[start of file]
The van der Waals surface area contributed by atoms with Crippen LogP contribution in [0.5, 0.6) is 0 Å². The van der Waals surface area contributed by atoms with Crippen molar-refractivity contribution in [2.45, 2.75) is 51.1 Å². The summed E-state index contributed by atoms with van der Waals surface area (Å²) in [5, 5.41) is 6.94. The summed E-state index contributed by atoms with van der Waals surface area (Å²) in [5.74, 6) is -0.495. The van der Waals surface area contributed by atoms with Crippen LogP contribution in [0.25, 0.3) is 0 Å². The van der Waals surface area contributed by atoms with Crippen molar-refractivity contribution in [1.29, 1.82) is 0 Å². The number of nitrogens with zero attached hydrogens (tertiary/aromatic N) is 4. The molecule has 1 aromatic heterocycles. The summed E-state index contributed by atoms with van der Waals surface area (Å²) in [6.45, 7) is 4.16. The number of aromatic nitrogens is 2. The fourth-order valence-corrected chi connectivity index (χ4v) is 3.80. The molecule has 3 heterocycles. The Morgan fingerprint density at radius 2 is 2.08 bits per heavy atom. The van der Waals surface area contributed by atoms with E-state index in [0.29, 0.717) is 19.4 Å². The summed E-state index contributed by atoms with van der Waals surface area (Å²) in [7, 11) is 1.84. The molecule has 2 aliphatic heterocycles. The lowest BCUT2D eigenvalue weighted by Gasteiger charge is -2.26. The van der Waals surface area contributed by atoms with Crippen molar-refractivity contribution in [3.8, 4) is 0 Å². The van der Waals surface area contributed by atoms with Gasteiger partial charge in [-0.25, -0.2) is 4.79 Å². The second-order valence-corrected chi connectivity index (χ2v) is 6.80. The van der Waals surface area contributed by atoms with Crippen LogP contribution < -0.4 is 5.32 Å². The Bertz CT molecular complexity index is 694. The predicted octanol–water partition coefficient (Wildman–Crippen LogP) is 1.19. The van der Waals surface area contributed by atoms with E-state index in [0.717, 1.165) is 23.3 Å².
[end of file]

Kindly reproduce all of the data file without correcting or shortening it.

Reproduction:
The van der Waals surface area contributed by atoms with Crippen LogP contribution in [0.5, 0.6) is 0 Å². The van der Waals surface area contributed by atoms with Crippen molar-refractivity contribution in [2.45, 2.75) is 51.1 Å². The summed E-state index contributed by atoms with van der Waals surface area (Å²) in [5, 5.41) is 6.94. The summed E-state index contributed by atoms with van der Waals surface area (Å²) in [5.74, 6) is -0.495. The van der Waals surface area contributed by atoms with Crippen LogP contribution in [0.25, 0.3) is 0 Å². The van der Waals surface area contributed by atoms with Crippen molar-refractivity contribution in [1.29, 1.82) is 0 Å². The number of nitrogens with zero attached hydrogens (tertiary/aromatic N) is 4. The molecule has 1 aromatic heterocycles. The summed E-state index contributed by atoms with van der Waals surface area (Å²) in [6.45, 7) is 4.16. The number of aromatic nitrogens is 2. The fourth-order valence-corrected chi connectivity index (χ4v) is 3.80. The molecule has 3 heterocycles. The Morgan fingerprint density at radius 2 is 2.08 bits per heavy atom. The van der Waals surface area contributed by atoms with E-state index in [0.29, 0.717) is 19.4 Å². The summed E-state index contributed by atoms with van der Waals surface area (Å²) in [7, 11) is 1.84. The molecule has 2 aliphatic heterocycles. The lowest BCUT2D eigenvalue weighted by Gasteiger charge is -2.26. The van der Waals surface area contributed by atoms with Crippen molar-refractivity contribution in [3.8, 4) is 0 Å². The van der Waals surface area contributed by atoms with Gasteiger partial charge in [-0.25, -0.2) is 4.79 Å². The second-order valence-corrected chi connectivity index (χ2v) is 6.80. The van der Waals surface area contributed by atoms with Crippen LogP contribution < -0.4 is 5.32 Å². The Bertz CT molecular complexity index is 694. The predicted octanol–water partition coefficient (Wildman–Crippen LogP) is 1.19. The van der Waals surface area contributed by atoms with E-state index in [0.717, 1.165) is 23.3 Å².